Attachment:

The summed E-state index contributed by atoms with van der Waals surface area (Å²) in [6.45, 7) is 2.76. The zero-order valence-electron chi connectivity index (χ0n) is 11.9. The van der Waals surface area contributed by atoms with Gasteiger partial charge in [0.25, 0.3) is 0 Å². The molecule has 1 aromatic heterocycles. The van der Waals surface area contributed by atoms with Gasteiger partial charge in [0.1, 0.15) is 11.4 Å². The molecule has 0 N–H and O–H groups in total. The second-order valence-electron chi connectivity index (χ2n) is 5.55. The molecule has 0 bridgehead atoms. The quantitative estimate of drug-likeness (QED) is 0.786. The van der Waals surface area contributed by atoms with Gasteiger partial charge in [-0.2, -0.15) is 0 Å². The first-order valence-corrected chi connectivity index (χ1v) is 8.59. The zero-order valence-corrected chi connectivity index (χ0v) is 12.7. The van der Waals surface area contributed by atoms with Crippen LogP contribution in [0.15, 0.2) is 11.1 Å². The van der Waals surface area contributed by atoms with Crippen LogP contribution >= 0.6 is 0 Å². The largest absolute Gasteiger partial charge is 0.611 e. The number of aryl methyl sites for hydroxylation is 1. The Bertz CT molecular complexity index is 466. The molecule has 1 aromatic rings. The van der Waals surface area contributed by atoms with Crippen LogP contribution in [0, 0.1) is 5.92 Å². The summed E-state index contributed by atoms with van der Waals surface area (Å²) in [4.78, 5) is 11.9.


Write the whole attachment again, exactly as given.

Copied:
The summed E-state index contributed by atoms with van der Waals surface area (Å²) in [6.45, 7) is 2.76. The zero-order valence-electron chi connectivity index (χ0n) is 11.9. The van der Waals surface area contributed by atoms with Gasteiger partial charge in [0.25, 0.3) is 0 Å². The molecule has 1 aromatic heterocycles. The van der Waals surface area contributed by atoms with Gasteiger partial charge in [0.1, 0.15) is 11.4 Å². The molecule has 0 N–H and O–H groups in total. The second-order valence-electron chi connectivity index (χ2n) is 5.55. The molecule has 0 bridgehead atoms. The quantitative estimate of drug-likeness (QED) is 0.786. The van der Waals surface area contributed by atoms with Gasteiger partial charge in [-0.2, -0.15) is 0 Å². The first-order valence-corrected chi connectivity index (χ1v) is 8.59. The zero-order valence-corrected chi connectivity index (χ0v) is 12.7. The van der Waals surface area contributed by atoms with Crippen LogP contribution in [0.15, 0.2) is 11.1 Å². The van der Waals surface area contributed by atoms with Crippen LogP contribution >= 0.6 is 0 Å². The largest absolute Gasteiger partial charge is 0.611 e. The number of aryl methyl sites for hydroxylation is 1. The Bertz CT molecular complexity index is 466. The molecule has 1 aromatic rings. The van der Waals surface area contributed by atoms with Crippen LogP contribution in [0, 0.1) is 5.92 Å². The summed E-state index contributed by atoms with van der Waals surface area (Å²) in [4.78, 5) is 11.9.